Florence is hard to describe because it’s so beautiful. Streets spider-vein around, all seeming to lead to one central location: the Cathedral of Santa Maria del Fiore. People visit, watching street artists, eating gelato, and discussing the fun items they discovered at surrounding shops. But, as always, our adventures became somehow hilarious. And no matter how hard I try to be “fancy,” we end up having a real-life moment that is hysterical.
I waited outside the art building, unable to go in because of our music cases (some kind of safety concern). I honestly felt fine with that because I loved watching people go in and come out after seeing Michelangelo’s David. So I sat in my wheelchair and watched as people trudged in … glum, bored, eager, or just filthy rich. When they came out, it seemed they’d been touched by the hand of God himself, brought back to a gentler, humbler state of being. After so many individuals came out, I could hardly wait to see Mike, Trey, and Indy’s reaction.
Ruby and Sky had gone off into the city alone. Since Ruby is a tattoo artist she decided to find the best tattoo shop in town to get a matching tattoo with Sky: wine glasses. (It went so well that after seeing Ruby’s work. The owner offered Ruby a job in Florence!)
Anyway, Mike stepped from the building first, looking completely shocked and amazed—as if he’d stood under a rocket ship and somehow survived the blast.
That sculpture of David must be one hell of a thing.
“He is big … As tall as our house. Elisa, it was … amazing. I can’t describe what I’m feeling. Just imagining one man carving that by himself … And it’s in such perfect condition after all of this time.”
Then Trey came out. He pulled his ukulele from his backpack and started playing it. “That girl just looked at you,” I said. Trey is like a California surfer boy from the ‘60s.
“Yeah, I know,” he said. “I made eye contact.”
I stifled a laugh and readjusted my position in my wheelchair. “Where’s Indy?”
At that moment, poor Indy stumbled from the building. “Indy? Are you okay?”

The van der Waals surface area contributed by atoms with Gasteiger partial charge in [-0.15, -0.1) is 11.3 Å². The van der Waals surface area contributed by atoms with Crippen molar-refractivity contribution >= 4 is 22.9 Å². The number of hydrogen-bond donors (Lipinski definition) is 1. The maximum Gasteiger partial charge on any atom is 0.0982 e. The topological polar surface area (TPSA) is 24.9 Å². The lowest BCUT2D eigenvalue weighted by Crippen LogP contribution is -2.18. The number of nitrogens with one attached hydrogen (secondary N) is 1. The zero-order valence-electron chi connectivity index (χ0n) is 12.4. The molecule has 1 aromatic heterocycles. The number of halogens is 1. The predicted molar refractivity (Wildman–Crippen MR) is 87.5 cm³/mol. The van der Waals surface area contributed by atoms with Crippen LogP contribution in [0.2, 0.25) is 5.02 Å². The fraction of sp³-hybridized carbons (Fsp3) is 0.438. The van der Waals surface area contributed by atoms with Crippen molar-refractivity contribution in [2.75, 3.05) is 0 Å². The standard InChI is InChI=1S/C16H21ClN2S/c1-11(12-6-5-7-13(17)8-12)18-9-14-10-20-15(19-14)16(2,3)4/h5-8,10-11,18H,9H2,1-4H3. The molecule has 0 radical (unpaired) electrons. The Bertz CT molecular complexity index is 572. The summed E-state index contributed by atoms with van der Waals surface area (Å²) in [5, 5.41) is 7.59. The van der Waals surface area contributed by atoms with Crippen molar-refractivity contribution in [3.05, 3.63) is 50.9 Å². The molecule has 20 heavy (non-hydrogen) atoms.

“Mama … “ She stared blankly ahead, looking but not seeing. “He was naked. Haven’t they heard of Adam and Eve—even they knew to put clothes on. I was fine with the six-pack. But that was gross.”
Mike started pushing me across the cobblestone so we could get gelato. “Was he seriously as tall as our house?”
“Yeah.” Mike showed me a picture he’d taken. David’s toes were about eye level, and he seemed completely skewed.
“Well …” I couldn’t pull my eyes from his schmeckle. “I can see why they didn’t name this David and Goliath.”
“I kept asking if we could leave,” Indy said. “But Dad said it was art.” She paused. “Yeah! Scary art!”
So we went to the grounds of the Cathedral of Santa Maria del Fiore and had a gelato just like one of my favorite uncles recommended. (When Uncle Roger recommends something, you should do it because that man has taste!)
Anyway, Trey, Mike, and I jammed in the piazza (or square). People took pictures and videos probably feeling nostalgic since Mike had learned the “Tarantella” for a moment like this. It felt wonderful knowing we would be part of a good memory for so many tourists—and a local artist who sat by us as we played.
When Ruby and Sky came over, showing us their tattoos and raving about their experience, I knew it was an unforgettable day for everyone. No wonder people say Florence is the most beautiful city on earth. It’s definitely up there for me.